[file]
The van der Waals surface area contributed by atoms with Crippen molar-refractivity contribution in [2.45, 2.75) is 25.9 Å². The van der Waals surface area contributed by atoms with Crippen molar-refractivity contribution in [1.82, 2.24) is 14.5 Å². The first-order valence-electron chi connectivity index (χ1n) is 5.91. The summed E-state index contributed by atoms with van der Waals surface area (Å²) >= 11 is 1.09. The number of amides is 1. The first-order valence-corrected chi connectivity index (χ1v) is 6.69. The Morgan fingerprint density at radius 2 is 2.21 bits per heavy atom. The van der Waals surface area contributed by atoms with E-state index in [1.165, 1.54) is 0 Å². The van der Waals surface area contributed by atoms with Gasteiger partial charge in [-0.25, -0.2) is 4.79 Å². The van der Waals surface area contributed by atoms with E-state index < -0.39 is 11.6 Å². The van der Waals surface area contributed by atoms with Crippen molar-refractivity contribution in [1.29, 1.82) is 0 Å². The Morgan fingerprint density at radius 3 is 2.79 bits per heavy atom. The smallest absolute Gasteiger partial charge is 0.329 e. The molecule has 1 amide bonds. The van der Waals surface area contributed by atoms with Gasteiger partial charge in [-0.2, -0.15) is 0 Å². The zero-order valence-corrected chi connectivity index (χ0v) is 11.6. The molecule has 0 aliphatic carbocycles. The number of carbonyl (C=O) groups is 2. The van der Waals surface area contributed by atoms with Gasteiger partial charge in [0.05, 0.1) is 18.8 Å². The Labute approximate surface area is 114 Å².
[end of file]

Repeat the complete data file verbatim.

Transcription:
The van der Waals surface area contributed by atoms with Crippen molar-refractivity contribution in [2.45, 2.75) is 25.9 Å². The van der Waals surface area contributed by atoms with Crippen molar-refractivity contribution in [1.82, 2.24) is 14.5 Å². The first-order valence-electron chi connectivity index (χ1n) is 5.91. The summed E-state index contributed by atoms with van der Waals surface area (Å²) >= 11 is 1.09. The number of amides is 1. The first-order valence-corrected chi connectivity index (χ1v) is 6.69. The Morgan fingerprint density at radius 2 is 2.21 bits per heavy atom. The van der Waals surface area contributed by atoms with E-state index in [1.165, 1.54) is 0 Å². The van der Waals surface area contributed by atoms with Gasteiger partial charge in [-0.25, -0.2) is 4.79 Å². The van der Waals surface area contributed by atoms with E-state index < -0.39 is 11.6 Å². The van der Waals surface area contributed by atoms with Crippen molar-refractivity contribution in [1.29, 1.82) is 0 Å². The Morgan fingerprint density at radius 3 is 2.79 bits per heavy atom. The smallest absolute Gasteiger partial charge is 0.329 e. The molecule has 1 amide bonds. The van der Waals surface area contributed by atoms with Gasteiger partial charge in [-0.2, -0.15) is 0 Å². The zero-order valence-corrected chi connectivity index (χ0v) is 11.6. The molecule has 0 aliphatic carbocycles. The number of carbonyl (C=O) groups is 2. The van der Waals surface area contributed by atoms with Gasteiger partial charge in [0.05, 0.1) is 18.8 Å². The Labute approximate surface area is 114 Å².